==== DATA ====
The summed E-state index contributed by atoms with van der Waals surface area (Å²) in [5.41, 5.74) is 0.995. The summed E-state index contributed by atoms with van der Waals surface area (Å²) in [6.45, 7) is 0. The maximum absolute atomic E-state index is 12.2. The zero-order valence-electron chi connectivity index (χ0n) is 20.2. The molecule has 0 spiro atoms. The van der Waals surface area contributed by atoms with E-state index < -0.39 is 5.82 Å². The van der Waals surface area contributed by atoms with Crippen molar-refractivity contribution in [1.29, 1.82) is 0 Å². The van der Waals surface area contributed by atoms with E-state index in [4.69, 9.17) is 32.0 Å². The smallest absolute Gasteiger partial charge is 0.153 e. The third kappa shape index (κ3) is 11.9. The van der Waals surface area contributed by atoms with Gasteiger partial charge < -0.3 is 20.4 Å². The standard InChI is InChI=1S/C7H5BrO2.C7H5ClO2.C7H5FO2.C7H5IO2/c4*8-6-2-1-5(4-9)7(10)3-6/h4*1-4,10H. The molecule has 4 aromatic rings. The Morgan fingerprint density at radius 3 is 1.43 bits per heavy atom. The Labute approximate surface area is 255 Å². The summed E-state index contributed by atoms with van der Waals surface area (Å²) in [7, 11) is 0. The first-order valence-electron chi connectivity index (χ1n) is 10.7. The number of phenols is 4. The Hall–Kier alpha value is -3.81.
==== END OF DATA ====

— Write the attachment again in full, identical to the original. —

The summed E-state index contributed by atoms with van der Waals surface area (Å²) in [5.41, 5.74) is 0.995. The summed E-state index contributed by atoms with van der Waals surface area (Å²) in [6.45, 7) is 0. The maximum absolute atomic E-state index is 12.2. The zero-order valence-electron chi connectivity index (χ0n) is 20.2. The molecule has 0 spiro atoms. The van der Waals surface area contributed by atoms with E-state index < -0.39 is 5.82 Å². The van der Waals surface area contributed by atoms with Crippen molar-refractivity contribution in [1.29, 1.82) is 0 Å². The van der Waals surface area contributed by atoms with E-state index in [4.69, 9.17) is 32.0 Å². The smallest absolute Gasteiger partial charge is 0.153 e. The third kappa shape index (κ3) is 11.9. The van der Waals surface area contributed by atoms with Gasteiger partial charge < -0.3 is 20.4 Å². The standard InChI is InChI=1S/C7H5BrO2.C7H5ClO2.C7H5FO2.C7H5IO2/c4*8-6-2-1-5(4-9)7(10)3-6/h4*1-4,10H. The molecule has 4 aromatic rings. The Morgan fingerprint density at radius 3 is 1.43 bits per heavy atom. The Labute approximate surface area is 255 Å². The summed E-state index contributed by atoms with van der Waals surface area (Å²) in [7, 11) is 0. The first-order valence-electron chi connectivity index (χ1n) is 10.7. The number of phenols is 4. The Hall–Kier alpha value is -3.81.